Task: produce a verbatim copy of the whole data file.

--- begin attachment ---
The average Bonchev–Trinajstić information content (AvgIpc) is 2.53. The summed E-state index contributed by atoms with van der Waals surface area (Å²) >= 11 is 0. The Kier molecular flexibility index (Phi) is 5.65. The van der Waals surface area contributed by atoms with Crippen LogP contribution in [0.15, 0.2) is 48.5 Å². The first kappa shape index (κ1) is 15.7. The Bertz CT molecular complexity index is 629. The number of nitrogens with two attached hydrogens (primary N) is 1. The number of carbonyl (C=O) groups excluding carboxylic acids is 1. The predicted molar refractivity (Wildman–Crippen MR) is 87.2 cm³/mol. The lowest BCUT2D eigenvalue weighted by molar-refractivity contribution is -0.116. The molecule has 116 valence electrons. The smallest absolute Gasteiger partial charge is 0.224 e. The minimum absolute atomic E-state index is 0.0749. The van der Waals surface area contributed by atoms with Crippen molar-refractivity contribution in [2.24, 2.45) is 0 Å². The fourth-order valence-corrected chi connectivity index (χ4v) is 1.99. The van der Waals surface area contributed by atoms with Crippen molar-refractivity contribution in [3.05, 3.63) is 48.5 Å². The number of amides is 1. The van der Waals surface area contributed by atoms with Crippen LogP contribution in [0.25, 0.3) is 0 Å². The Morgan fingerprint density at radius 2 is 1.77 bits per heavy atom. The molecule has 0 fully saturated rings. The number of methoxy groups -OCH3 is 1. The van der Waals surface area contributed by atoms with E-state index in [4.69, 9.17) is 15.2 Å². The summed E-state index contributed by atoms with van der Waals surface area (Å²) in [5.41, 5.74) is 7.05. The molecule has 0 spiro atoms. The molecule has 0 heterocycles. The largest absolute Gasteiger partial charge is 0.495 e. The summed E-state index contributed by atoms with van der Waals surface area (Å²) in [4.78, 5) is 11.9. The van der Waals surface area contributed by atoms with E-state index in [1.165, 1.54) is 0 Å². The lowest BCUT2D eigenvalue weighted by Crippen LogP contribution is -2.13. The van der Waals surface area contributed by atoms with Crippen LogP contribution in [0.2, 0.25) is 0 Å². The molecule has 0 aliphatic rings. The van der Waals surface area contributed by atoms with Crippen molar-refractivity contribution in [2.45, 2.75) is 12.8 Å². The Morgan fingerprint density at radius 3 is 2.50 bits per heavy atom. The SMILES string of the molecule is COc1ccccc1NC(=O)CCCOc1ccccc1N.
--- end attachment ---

The average Bonchev–Trinajstić information content (AvgIpc) is 2.53. The summed E-state index contributed by atoms with van der Waals surface area (Å²) >= 11 is 0. The Kier molecular flexibility index (Phi) is 5.65. The van der Waals surface area contributed by atoms with Crippen LogP contribution in [0.15, 0.2) is 48.5 Å². The first kappa shape index (κ1) is 15.7. The Bertz CT molecular complexity index is 629. The number of nitrogens with two attached hydrogens (primary N) is 1. The number of carbonyl (C=O) groups excluding carboxylic acids is 1. The predicted molar refractivity (Wildman–Crippen MR) is 87.2 cm³/mol. The lowest BCUT2D eigenvalue weighted by molar-refractivity contribution is -0.116. The molecule has 116 valence electrons. The smallest absolute Gasteiger partial charge is 0.224 e. The minimum absolute atomic E-state index is 0.0749. The van der Waals surface area contributed by atoms with Crippen molar-refractivity contribution in [2.24, 2.45) is 0 Å². The fourth-order valence-corrected chi connectivity index (χ4v) is 1.99. The van der Waals surface area contributed by atoms with Crippen molar-refractivity contribution in [3.05, 3.63) is 48.5 Å². The number of amides is 1. The van der Waals surface area contributed by atoms with Crippen LogP contribution in [0.25, 0.3) is 0 Å². The Morgan fingerprint density at radius 2 is 1.77 bits per heavy atom. The molecule has 0 fully saturated rings. The number of methoxy groups -OCH3 is 1. The van der Waals surface area contributed by atoms with E-state index in [4.69, 9.17) is 15.2 Å². The summed E-state index contributed by atoms with van der Waals surface area (Å²) in [5.41, 5.74) is 7.05. The molecule has 0 spiro atoms. The molecule has 0 heterocycles. The largest absolute Gasteiger partial charge is 0.495 e. The summed E-state index contributed by atoms with van der Waals surface area (Å²) in [4.78, 5) is 11.9. The van der Waals surface area contributed by atoms with E-state index in [1.165, 1.54) is 0 Å². The lowest BCUT2D eigenvalue weighted by Crippen LogP contribution is -2.13. The van der Waals surface area contributed by atoms with Crippen LogP contribution in [0.2, 0.25) is 0 Å². The molecule has 0 aliphatic rings. The van der Waals surface area contributed by atoms with Crippen molar-refractivity contribution in [2.45, 2.75) is 12.8 Å². The Morgan fingerprint density at radius 3 is 2.50 bits per heavy atom. The SMILES string of the molecule is COc1ccccc1NC(=O)CCCOc1ccccc1N.